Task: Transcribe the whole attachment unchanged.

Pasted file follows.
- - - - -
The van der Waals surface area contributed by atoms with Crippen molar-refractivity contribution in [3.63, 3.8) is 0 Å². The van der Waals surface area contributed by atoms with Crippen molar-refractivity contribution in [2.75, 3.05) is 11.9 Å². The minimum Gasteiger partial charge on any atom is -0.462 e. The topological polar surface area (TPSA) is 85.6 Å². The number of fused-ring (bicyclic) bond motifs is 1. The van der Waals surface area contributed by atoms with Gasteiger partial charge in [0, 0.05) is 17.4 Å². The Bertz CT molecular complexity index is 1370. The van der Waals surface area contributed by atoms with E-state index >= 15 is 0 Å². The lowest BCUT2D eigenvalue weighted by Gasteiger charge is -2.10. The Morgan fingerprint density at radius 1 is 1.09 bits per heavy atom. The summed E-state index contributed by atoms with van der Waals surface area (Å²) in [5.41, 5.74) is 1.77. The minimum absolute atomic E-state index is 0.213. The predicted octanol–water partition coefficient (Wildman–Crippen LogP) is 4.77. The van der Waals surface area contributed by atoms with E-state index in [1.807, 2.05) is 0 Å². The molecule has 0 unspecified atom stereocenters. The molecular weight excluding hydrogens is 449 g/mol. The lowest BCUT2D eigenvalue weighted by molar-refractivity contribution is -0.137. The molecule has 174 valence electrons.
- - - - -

The van der Waals surface area contributed by atoms with Crippen molar-refractivity contribution in [3.63, 3.8) is 0 Å². The van der Waals surface area contributed by atoms with Crippen molar-refractivity contribution in [2.75, 3.05) is 11.9 Å². The minimum Gasteiger partial charge on any atom is -0.462 e. The topological polar surface area (TPSA) is 85.6 Å². The number of fused-ring (bicyclic) bond motifs is 1. The van der Waals surface area contributed by atoms with Gasteiger partial charge in [0, 0.05) is 17.4 Å². The Bertz CT molecular complexity index is 1370. The van der Waals surface area contributed by atoms with E-state index >= 15 is 0 Å². The lowest BCUT2D eigenvalue weighted by Gasteiger charge is -2.10. The Morgan fingerprint density at radius 1 is 1.09 bits per heavy atom. The summed E-state index contributed by atoms with van der Waals surface area (Å²) in [5.41, 5.74) is 1.77. The minimum absolute atomic E-state index is 0.213. The predicted octanol–water partition coefficient (Wildman–Crippen LogP) is 4.77. The van der Waals surface area contributed by atoms with E-state index in [1.807, 2.05) is 0 Å². The molecule has 0 unspecified atom stereocenters. The molecular weight excluding hydrogens is 449 g/mol. The lowest BCUT2D eigenvalue weighted by molar-refractivity contribution is -0.137. The molecule has 174 valence electrons.